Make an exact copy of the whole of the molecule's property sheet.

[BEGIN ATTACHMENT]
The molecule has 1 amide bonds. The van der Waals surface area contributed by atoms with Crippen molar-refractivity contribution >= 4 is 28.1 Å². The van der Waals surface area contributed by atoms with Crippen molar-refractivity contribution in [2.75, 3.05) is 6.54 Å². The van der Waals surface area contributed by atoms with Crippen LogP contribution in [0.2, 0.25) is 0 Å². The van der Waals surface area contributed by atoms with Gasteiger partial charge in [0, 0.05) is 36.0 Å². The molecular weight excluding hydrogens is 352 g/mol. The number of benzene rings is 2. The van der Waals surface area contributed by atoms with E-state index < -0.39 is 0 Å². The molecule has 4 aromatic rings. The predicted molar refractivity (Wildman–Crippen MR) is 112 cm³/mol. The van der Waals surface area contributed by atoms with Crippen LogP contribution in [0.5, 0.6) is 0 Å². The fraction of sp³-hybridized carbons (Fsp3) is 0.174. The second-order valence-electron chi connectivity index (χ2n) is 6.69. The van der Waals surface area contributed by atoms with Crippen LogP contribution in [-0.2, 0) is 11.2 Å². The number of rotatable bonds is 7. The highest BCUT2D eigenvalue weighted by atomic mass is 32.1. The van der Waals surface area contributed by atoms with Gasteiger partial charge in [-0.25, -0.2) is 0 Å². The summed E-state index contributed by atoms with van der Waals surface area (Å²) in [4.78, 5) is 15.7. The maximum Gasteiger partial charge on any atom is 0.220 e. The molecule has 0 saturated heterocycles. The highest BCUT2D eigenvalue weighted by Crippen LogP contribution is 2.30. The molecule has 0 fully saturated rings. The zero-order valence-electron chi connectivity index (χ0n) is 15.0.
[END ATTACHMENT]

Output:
The molecule has 1 amide bonds. The van der Waals surface area contributed by atoms with Crippen molar-refractivity contribution >= 4 is 28.1 Å². The van der Waals surface area contributed by atoms with Crippen molar-refractivity contribution in [2.75, 3.05) is 6.54 Å². The van der Waals surface area contributed by atoms with Crippen LogP contribution in [0.2, 0.25) is 0 Å². The van der Waals surface area contributed by atoms with Gasteiger partial charge in [0, 0.05) is 36.0 Å². The molecular weight excluding hydrogens is 352 g/mol. The number of benzene rings is 2. The van der Waals surface area contributed by atoms with E-state index < -0.39 is 0 Å². The molecule has 4 aromatic rings. The predicted molar refractivity (Wildman–Crippen MR) is 112 cm³/mol. The van der Waals surface area contributed by atoms with Crippen LogP contribution in [0.5, 0.6) is 0 Å². The fraction of sp³-hybridized carbons (Fsp3) is 0.174. The second-order valence-electron chi connectivity index (χ2n) is 6.69. The van der Waals surface area contributed by atoms with Crippen LogP contribution in [-0.2, 0) is 11.2 Å². The number of rotatable bonds is 7. The highest BCUT2D eigenvalue weighted by atomic mass is 32.1. The van der Waals surface area contributed by atoms with Gasteiger partial charge in [-0.25, -0.2) is 0 Å². The summed E-state index contributed by atoms with van der Waals surface area (Å²) in [4.78, 5) is 15.7. The maximum Gasteiger partial charge on any atom is 0.220 e. The molecule has 0 saturated heterocycles. The highest BCUT2D eigenvalue weighted by Crippen LogP contribution is 2.30. The molecule has 0 fully saturated rings. The zero-order valence-electron chi connectivity index (χ0n) is 15.0.